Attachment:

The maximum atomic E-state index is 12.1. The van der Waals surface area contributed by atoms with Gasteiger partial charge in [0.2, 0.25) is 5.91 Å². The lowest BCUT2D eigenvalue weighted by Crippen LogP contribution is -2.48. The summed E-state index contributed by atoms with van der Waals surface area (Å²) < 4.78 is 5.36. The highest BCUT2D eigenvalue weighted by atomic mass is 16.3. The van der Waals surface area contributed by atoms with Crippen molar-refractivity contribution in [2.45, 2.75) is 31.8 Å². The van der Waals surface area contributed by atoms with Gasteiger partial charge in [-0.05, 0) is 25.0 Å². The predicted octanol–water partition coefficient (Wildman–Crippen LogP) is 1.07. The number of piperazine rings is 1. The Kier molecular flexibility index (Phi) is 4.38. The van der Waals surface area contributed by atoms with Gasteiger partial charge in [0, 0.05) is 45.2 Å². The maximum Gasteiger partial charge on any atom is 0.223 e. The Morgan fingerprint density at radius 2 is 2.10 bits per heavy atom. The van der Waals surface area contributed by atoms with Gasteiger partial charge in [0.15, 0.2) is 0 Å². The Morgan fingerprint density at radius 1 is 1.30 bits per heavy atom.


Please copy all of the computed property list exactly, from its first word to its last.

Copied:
The maximum atomic E-state index is 12.1. The van der Waals surface area contributed by atoms with Gasteiger partial charge in [0.2, 0.25) is 5.91 Å². The lowest BCUT2D eigenvalue weighted by Crippen LogP contribution is -2.48. The summed E-state index contributed by atoms with van der Waals surface area (Å²) < 4.78 is 5.36. The highest BCUT2D eigenvalue weighted by atomic mass is 16.3. The van der Waals surface area contributed by atoms with Crippen molar-refractivity contribution in [2.45, 2.75) is 31.8 Å². The van der Waals surface area contributed by atoms with Gasteiger partial charge in [-0.05, 0) is 25.0 Å². The predicted octanol–water partition coefficient (Wildman–Crippen LogP) is 1.07. The number of piperazine rings is 1. The Kier molecular flexibility index (Phi) is 4.38. The van der Waals surface area contributed by atoms with Gasteiger partial charge in [0, 0.05) is 45.2 Å². The maximum Gasteiger partial charge on any atom is 0.223 e. The Morgan fingerprint density at radius 2 is 2.10 bits per heavy atom. The van der Waals surface area contributed by atoms with Gasteiger partial charge in [0.15, 0.2) is 0 Å². The Morgan fingerprint density at radius 1 is 1.30 bits per heavy atom.